Gothic literature usually involves two broad ideas: 1) the sense that the past always lingers in the present, haunting the living emotionally, psychologically, and sometimes even physically (usually in the form of ghosts); and 2) evoking dread and terror, sometimes even a sense of the supernatural. The Scarlet Letter is not an outright Gothic novel, but it does contain enough traits to give it a Gothic flavor.
Firstly, the main character, Hester, is haunted by the past, specifically her adulterous union with Dimmesdale which results in her pregnancy and social ostracizing. The scarlet letter on her breast is a constant reminder of her past indiscretion, a literal sign that the past is never past. The seventeenth-century setting could also be read as Gothic, since in the nineteenth century, this would have been seen as a rather distant past.
Secondly, there is a sense of the supernatural present in some of the characters. While no literal ghosts or ghouls appear, Hawthorne presents characters like Mistress Hibbins, Roger Chillingworth, and Pearl as having strange connections to the supernatural, as well as possessing some level of otherworldly menace. Mistress Hibbins is a witch who attempts to tempt the lonely Hester to her coven. Chillingworth seems animated by a demonic energy, a desire to revenge himself upon Hester and Dimmesdale. When Dimmesdale repents, Hawthorne explicitly says Chillingworth is now deflated because his evil purpose is done; "there was no more Devil's work on earth for him to do." Demons and even Satan were a staple of classic Gothic literature, such as The Monk, where the main character is tempted and ultimately damned. In The Scarlet Letter, both Hibbins and Chillingworth provide this thematic link.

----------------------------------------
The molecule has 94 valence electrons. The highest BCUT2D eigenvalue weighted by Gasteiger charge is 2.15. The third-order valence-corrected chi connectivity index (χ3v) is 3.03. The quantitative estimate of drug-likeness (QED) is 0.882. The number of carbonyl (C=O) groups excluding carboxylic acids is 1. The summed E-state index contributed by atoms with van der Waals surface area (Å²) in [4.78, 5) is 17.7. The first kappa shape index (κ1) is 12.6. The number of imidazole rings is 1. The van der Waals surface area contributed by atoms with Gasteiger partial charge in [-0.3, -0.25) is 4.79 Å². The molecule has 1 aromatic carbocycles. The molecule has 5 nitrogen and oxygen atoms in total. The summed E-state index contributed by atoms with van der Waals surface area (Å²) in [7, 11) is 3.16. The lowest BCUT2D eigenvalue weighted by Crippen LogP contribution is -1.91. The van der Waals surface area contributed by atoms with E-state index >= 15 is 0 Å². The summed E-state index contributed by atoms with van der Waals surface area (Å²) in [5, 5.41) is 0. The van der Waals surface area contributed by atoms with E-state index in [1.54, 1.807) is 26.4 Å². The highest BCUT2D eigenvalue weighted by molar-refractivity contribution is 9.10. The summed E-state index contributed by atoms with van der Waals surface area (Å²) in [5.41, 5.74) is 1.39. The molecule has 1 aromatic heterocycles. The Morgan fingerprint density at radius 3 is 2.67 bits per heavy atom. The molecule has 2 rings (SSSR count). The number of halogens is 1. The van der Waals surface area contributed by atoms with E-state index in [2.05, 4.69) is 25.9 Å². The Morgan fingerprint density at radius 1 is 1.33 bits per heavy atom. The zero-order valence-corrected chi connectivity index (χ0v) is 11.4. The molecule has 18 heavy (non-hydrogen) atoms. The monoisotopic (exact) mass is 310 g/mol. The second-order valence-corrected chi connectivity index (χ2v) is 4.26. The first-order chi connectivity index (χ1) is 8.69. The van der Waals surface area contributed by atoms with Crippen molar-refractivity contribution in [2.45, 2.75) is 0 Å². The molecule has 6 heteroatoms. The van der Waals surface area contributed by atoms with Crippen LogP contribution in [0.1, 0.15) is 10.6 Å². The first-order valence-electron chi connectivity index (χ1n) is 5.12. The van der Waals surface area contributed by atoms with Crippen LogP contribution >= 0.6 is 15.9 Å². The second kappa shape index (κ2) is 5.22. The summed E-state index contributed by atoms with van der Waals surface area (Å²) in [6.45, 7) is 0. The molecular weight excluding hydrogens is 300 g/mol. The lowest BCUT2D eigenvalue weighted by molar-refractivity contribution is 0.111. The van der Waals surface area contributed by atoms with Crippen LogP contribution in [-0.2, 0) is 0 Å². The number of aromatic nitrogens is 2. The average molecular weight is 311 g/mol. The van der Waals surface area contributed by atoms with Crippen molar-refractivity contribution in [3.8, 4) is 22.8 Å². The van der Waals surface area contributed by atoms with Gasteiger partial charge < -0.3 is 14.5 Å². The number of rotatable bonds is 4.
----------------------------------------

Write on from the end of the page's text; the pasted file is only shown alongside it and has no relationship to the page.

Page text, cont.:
Pearl is less sinister, but her wild behavior and close connection with nature give her characterization a pagan bent that does not go unnoticed by the other characters. She is often described as an "elf child" or "demon offspring" and displays a startling inquisitiveness which makes her seem much older. She openly torments Dimmesdale until he at last acknowledges her as his child publicly. Even the other Puritans seem disturbed by Pearl, thinking she might be of the Devil due to her intensity and eccentricities. Once Dimmesdale repents, however, the reader is told that Pearl ultimately grows up and achieves a conventional life as a married woman. The change almost suggests a spell has been broken now that both Pearl's parents have atoned.